The title never fits when it’s the first thing you write

All these years we’ve been thinking like readers when we sit down to write. As a reader, other than the cover of a book, the first thing you know about any of it is the title. So when we make that transition from reader to writer, we might have some unrealistic ideas of what to expect from ourselves when we are writing. The title encapsulates the book, either from a line of prose that wraps up the entire theme, to something symbolic. I have news for you; the writer didn’t start off with the title. Why? Because as they were writing, it is likely they figured out what it all meant as they were chugging along.

So why is it in life, we think we are supposed to have our lives figured out so early on? I read the blog of a millennial the other day who was putting so much pressure on herself for not having everything laid out by the end of her twenties. I remember that I might have done the same. A friend of mine discussed out our careers need to be established by 27, and how she was already past her prime.

What a load of crap.

Funny how these days, kids can’t be expected to cross the street on their own, sit in the front seat of a car until they can drive it, or do half the things I was able to do on my own at their age. But they have a window of nine years now to figure out their entire lives, including four years of college, and the massive debt associated with that. Oh yeah, don’t forget to get married and start a family too in those years.

Green as the grass and twice as wet behind the ears as a fish.

Tonight I’m feeling a little melancholy. Maybe it’s from two solid days of DIY on the house and not enough writing. I re-walled one of the rooms, floor to ceiling. I threw in some insulation too. Today I made a promise to myself that I wouldn’t do any work on the house. I didn’t do a lot really. Some laundry, visited my folks, slept in, and made acorn squash rissotto. Rissotto is one of those foods that sounds really fancy, and it is tasty, but when you get to brass tacks on it, it’s really just mushy rice.

I would rather have some decent BBQ. Honestly, I don’t know what the big deal with saffron is, I can’t taste it. I can’t even smell it. Never could. Maybe that’s good, because at least I don’t know what I am missing.

Tonight marks an anniversary for me. A year ago, a woman I was seeing at the time and I went on a romantic weekend trip for her birthday. Shortly after that, the whole state was on lockdown. I would only see her once more and then six weeks later, it was all over. It took me a while to get over that one. Someone who said they would always be there…then they weren’t. Something like that makes the walls go up. Since then, my life has changed quite a bit. My job of nearly 19 years ended, I moved back to my hometown because I could no longer afford to live in the Front Range, I got a dog, who at this moment is nagging me to play fetch with her. I have drifted from some people while getting closer to others. I tend to guard myself in talking about these because last year taught me to not get too comfortable sometimes.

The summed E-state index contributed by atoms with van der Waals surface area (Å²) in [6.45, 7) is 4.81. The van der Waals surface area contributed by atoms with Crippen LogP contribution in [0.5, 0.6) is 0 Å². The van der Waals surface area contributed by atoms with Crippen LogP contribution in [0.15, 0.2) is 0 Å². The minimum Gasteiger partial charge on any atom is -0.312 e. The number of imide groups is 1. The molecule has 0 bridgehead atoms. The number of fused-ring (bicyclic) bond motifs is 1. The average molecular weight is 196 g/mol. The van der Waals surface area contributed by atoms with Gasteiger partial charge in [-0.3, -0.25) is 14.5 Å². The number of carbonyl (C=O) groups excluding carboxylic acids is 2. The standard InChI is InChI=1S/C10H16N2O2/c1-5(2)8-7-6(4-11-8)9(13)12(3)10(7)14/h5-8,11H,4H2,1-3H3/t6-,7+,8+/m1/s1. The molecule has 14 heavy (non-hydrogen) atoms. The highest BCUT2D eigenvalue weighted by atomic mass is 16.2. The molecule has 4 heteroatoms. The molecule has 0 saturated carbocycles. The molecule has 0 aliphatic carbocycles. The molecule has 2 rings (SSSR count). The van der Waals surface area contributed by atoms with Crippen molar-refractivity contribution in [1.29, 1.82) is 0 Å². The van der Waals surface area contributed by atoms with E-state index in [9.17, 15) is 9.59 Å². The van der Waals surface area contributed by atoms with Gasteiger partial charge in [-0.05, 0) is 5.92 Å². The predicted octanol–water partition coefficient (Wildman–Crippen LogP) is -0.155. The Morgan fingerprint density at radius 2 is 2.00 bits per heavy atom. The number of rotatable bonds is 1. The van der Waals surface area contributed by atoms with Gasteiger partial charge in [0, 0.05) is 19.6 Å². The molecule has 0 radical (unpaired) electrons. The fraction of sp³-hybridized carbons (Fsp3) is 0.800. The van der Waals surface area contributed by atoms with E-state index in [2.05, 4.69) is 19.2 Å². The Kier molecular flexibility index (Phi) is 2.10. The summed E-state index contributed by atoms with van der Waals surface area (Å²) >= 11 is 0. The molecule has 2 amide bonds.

Tonight, Facebook brought up a moment in 2018 where my youngest son and my daughter were ice skating. I watched the video and saw the smiles. The genuine smiles. At the time, I wasn’t all that healthy or happy. Bad relationship, bad work environment, a CPS courtroom process finally winding down, resulting in nothing other than a bunch of bureaucrats patting themselves on the back telling each other “Good job!” and nothing being any different.

Six months later, my daughter stopped smiling and stopped coming over to my house. My child support doubled. Work started to look really sketchy as far as job security. The bad relationship I was in finally folded at the end of that year, and it took a while to understand my worth. (She got engaged to someone else six months later–kinda sus).

A year ago tonight, I was sitting in a hot spring with someone I was in a serious relationship with, who may as well have fallen off the face of the earth a week later. I don’t expect a pity party, I just don’t think I could have come up with a title for the last year and the awful and wonderful things that have happened.

The world got crazy and since the St. Patrick’s Day that wasn’t, now everyone hates Dr. Seuss and Mr. Potato Head.

I’m far from being 27 and I know that I don’t have my life figured out. Other than there are a lot of things I wouldn’t want to repeat, and a few I wouldn’t mind going back to once in a while. In some ways I feel truly blessed, and am working every day on how to just let those blessings be good for me. To not push people away because it hurts when they get close. To just be content in the silence of a house I am lucky enough to fix up.

Tonight I’m playing fetch with the dog.

One thought on “The title never fits when it’s the first thing you write

  1. Vernor Vinge’s first novel at age 41.
    Gene Wolfe’s first novel at 39.

    Having life experience is an important element to being a good writer, and it’s never too late.

    As for saffron, it does have a distinctive flavour/aroma, but it can fade over time. Or maybe you just don’t have the right genes to be able to smell it? (In the same way that some people taste cilantro as soap or shield bugs, while others find it to be a fresh-tasting herb.)

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